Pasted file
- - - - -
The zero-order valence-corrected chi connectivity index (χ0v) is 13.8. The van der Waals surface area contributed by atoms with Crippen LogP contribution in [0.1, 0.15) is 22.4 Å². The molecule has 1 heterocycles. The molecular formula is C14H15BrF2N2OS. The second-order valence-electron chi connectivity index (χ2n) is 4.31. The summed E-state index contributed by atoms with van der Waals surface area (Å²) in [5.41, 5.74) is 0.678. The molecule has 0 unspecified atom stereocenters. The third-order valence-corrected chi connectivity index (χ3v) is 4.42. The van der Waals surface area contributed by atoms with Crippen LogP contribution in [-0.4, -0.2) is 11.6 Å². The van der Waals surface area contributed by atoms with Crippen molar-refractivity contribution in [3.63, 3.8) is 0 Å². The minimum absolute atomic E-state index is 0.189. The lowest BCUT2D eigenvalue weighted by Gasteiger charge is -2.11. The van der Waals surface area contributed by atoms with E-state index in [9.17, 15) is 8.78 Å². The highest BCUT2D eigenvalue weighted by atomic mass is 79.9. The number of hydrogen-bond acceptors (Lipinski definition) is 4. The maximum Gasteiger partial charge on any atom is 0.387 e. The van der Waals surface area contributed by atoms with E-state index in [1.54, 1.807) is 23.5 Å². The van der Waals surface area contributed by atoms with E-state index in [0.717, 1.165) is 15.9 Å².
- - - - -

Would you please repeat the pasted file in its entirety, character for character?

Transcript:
The zero-order valence-corrected chi connectivity index (χ0v) is 13.8. The van der Waals surface area contributed by atoms with Crippen LogP contribution in [0.1, 0.15) is 22.4 Å². The molecule has 1 heterocycles. The molecular formula is C14H15BrF2N2OS. The second-order valence-electron chi connectivity index (χ2n) is 4.31. The summed E-state index contributed by atoms with van der Waals surface area (Å²) in [5.41, 5.74) is 0.678. The molecule has 0 unspecified atom stereocenters. The third-order valence-corrected chi connectivity index (χ3v) is 4.42. The van der Waals surface area contributed by atoms with Crippen LogP contribution in [-0.4, -0.2) is 11.6 Å². The van der Waals surface area contributed by atoms with Crippen molar-refractivity contribution in [3.63, 3.8) is 0 Å². The minimum absolute atomic E-state index is 0.189. The lowest BCUT2D eigenvalue weighted by Gasteiger charge is -2.11. The van der Waals surface area contributed by atoms with E-state index in [9.17, 15) is 8.78 Å². The highest BCUT2D eigenvalue weighted by atomic mass is 79.9. The number of hydrogen-bond acceptors (Lipinski definition) is 4. The maximum Gasteiger partial charge on any atom is 0.387 e. The van der Waals surface area contributed by atoms with E-state index in [1.54, 1.807) is 23.5 Å². The van der Waals surface area contributed by atoms with E-state index in [0.717, 1.165) is 15.9 Å².